1. behindthefall says:

    Being a child of the 60s, I ought to remember the reason given for JFK not knowing about the Bay of Pigs operation. (I still accept that he was blindsided by it.) Just a breakdown in the briefing process between CIA and WH, was it? CIA had so many things going on that it forgot to tell the new kids about the ongoing game? “Oops, my bad. We’ll try not to let that happen again. Go away now.”

    But there are getting to be too many coinkydinks. Maybe “Group B” goes back farther than we tend to think. Maybe they’ve been there since, oh, I don’t know, WWII? FDR’s first or second term?

    Gad, what a paperback that’d make!

    • behindthefall says:

      I meant “Team B”, not “Group B”. And there are GHWB’s hands, again. This stuff must go back at least as far as the 50s (Zapata, Bay of Pigs). I just wonder how much farther.

  2. earlofhuntingdon says:

    Those descriptions have a touch of the hilarious about them. They’re pretty casual for an attempt to differentiate among equally highly-qualified candidates.

    In listing the “cons” for Bush, he hadn’t previously mentioned his RNC post, as he had with Dole. Nor, as you say, had he mentioned Bush’s experience as a naval aviator in the Pacific. Odd, since prior military service seems to have been a requirement.

    I fail to see what the descriptor “Politician” adds to Bush’s experience as a Member of Congress (the House or Senate one wonders) that didn’t also apply to Bob Dole, as a sitting US Senator, who doesn’t have that mentioned about him.

    “High integrity and proven adaptability” are characterizations that Rummy claims apply to Bush, but he doesn’t tie them to specific experiences. Rummy doesn’t mention such traits for Dole, though one would think they applied equally to him, especially his having overcome his war wounds so spectacularly.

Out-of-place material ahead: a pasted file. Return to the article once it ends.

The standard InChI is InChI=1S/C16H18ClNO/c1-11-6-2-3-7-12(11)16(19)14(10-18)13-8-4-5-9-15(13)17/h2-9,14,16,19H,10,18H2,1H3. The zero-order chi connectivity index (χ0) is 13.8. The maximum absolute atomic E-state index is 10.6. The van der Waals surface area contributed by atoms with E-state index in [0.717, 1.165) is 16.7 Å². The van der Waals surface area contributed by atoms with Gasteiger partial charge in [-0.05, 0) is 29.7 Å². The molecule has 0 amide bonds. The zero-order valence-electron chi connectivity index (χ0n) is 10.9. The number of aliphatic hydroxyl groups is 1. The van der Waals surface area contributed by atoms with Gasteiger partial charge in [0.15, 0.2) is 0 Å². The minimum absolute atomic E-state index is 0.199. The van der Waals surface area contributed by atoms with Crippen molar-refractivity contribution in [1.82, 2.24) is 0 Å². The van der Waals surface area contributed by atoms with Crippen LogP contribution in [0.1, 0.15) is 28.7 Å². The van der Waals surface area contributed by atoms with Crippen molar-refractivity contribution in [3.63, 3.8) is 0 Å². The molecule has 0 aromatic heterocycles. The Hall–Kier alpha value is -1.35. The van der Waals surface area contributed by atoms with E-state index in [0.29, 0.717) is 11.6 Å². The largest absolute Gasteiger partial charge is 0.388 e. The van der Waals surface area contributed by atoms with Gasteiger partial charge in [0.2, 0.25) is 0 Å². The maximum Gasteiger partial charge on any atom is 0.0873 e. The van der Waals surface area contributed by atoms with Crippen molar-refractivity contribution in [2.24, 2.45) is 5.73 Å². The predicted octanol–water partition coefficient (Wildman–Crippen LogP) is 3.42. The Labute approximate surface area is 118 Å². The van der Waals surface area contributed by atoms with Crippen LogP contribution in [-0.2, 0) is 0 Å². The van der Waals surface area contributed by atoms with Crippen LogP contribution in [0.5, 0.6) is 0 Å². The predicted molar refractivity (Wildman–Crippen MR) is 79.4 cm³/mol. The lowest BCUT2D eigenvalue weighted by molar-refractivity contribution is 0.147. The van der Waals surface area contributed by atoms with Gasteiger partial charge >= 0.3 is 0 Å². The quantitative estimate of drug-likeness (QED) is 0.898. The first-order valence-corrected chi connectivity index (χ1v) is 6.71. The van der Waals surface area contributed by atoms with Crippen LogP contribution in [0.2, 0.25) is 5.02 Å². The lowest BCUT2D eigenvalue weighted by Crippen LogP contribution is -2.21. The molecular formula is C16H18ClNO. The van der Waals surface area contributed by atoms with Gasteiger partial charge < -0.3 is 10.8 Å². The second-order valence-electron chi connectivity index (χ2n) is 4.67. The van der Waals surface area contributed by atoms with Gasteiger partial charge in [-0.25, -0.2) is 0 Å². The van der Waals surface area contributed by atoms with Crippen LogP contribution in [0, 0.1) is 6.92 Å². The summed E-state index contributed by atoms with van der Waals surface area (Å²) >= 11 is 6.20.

It seems hilarious now to think that the ueber-political, ueber-ambitious Rumsfeld, even then, would have considered “politicization” at the CIA to have been a bad thing.

  3. earlofhuntingdon says:

    It might be useful to note that Dick Cheney did much of Rummy’s memo writing back then, as well as all the grunt work, which he had been doing for Rummy since he joined him as a staffer when Rummy was in Congress.

  4. fran66 says:

    John Hankey’s DVD, “The Dark Legacy” (2009), makes some stunning connections between the elder Bush and the JFK assassination. EW, I recommend you get a copy from the library to view. Readers would be extremely interested in your thoughtful seasoned comments. Elder Bush, like Nixon, has given different answers to the media over several decades when asked, “where were you when JFK was shot?”

    Who wouldn’t remember that?

  5. earlofhuntingdon says:

    The Church Committee was hard at work when Ford/Rumsfeld replaced Colby with Bush – because of Colby’s too open attitude toward cooperating with Congress. Putting in a reliable hand at CIA was a top priority.

    From Rummy’s perspective, the important task in all of this was to put himself in as SecDef and have Cheney replace him as Ford’s chief of staff. “Halloween Massacre” is right, and not simply because of the date.

  6. earlofhuntingdon says: